That's when the fun can begin. The current application form for the Australian Age Pension — which assesses the financial situation of you and your partner — is 27 pages.

However, says the spokesperson: "Often applicants are not required to answer all parts of the application, particularly if New Zealand Superannuation is their only source of income."

What can you do now about it? Firstly, relax. "Yes there is a bit to get organised but it doesn't have to be a 'war', and planning ahead helps makes things run a whole lot smoother," says the spokesperson. "In the event that they need to complete the necessary application forms, they will need to know the approximate dates for arrival in and departure from Australia, and also have up-to-date financial information."

He adds: "The ministry is always happy to help. You can freephone on 0800 552 002, Monday to Friday 8am-5pm or email us at"

My tuppence worth: it seems the New Zealand Government does try to avoid making people apply for the Aussie pension unnecessarily. And if you do have to apply, it can't be all that bad. Easy for me to say? Not really. I've lived not only in Australia but also England and the US.

Private pension okay

Q: One of your recent letters said the writer had "both New Zealand Super and a pension, both approximately the same value".

How is that possible? I thought any overseas pension income had to be declared and deducted from New Zealand Super so that one's pension could never exceed what they got here.

A: If the pension is "administered by or on behalf of" an overseas government, as explained above, it is indeed deducted from New Zealand Super. But if someone receives a private pension, such as from a workplace super scheme in New Zealand or overseas, they get it in addition to New Zealand Super.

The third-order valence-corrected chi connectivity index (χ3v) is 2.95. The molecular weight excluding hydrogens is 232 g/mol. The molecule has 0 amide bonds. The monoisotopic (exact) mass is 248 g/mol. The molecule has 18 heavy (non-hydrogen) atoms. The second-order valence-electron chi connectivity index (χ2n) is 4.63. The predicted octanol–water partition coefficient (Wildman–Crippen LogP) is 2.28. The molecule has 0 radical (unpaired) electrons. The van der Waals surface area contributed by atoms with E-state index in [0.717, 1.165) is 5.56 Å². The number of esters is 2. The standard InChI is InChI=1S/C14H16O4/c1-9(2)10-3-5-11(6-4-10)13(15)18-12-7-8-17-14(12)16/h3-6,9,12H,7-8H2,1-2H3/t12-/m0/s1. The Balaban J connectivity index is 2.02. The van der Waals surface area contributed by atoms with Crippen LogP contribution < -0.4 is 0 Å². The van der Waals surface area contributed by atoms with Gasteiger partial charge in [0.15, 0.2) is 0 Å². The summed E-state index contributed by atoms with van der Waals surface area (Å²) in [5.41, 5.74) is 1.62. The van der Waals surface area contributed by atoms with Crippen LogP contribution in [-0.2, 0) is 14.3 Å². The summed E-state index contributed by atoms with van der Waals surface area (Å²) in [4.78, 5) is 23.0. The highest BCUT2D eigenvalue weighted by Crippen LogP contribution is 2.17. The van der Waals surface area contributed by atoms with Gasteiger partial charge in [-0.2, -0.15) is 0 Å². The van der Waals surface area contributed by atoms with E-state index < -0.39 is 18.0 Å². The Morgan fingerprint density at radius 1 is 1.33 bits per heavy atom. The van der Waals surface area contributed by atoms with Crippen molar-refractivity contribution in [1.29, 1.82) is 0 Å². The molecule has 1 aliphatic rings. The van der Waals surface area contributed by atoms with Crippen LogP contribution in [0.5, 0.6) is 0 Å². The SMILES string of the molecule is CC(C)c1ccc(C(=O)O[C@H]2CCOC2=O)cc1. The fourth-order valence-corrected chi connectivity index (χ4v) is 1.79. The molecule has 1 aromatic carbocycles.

Car in the picture

Q: I'm the guy in your column recently who plans to withdraw $20,000 from KiwiSaver to buy a new car. Thanks for answering my question. I had a good laugh over the response it generated last week.

Actually, having a new, fuel-efficient car covered by a good warranty is part of my retirement plan. My plan also includes things like being debt-free, having multiple streams of income, good insurance cover including medical (if you don't think medical is worth it, just wait till you or your partner gets sick) and obviously having sufficient funds to see me through the next 20-30 years (God willing).

KiwiSaver is a small part of the picture and I have sufficient funds to buy a new car every other year if I wanted to. All this just goes to show the perils of giving financial advice without having all the facts.

A: Indeed.

There now KiwiSaver Kickers — a whole column with KiwiSaver mentioned only in passing!

Mary Holm is a freelance journalist, member of the Financial Markets Authority board, director of the Banking Ombudsman Scheme, seminar presenter and bestselling author on personal finance. Her opinions are personal, and do not reflect the position of any organisation in which she holds office. Mary's advice is of a general nature, and she is not responsible for any loss that any reader may suffer from following it.

Send questions to or Money Column, Business Herald, PO Box 32, Auckland. Letters should not exceed 200 words. We won't publish your name. Please provide a (preferably daytime) phone number. Sorry, but Mary cannot answer all questions, correspond directly with readers, or give financial advice.

- NZ Herald

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Mary Holm is a personal finance columnist for the NZ Herald.

Mary Holm is a columnist, best-selling author and seminar presenter on personal finance. She is also a director of the Financial Markets Authority and holds an MBA in finance. Previously she was business editor of the Auckland Sun and Auckland Star, and has worked for the NZ Listener, Australian Financial Review and Chicago Tribune. She has been called “The nation’s favourite investment agony aunt.”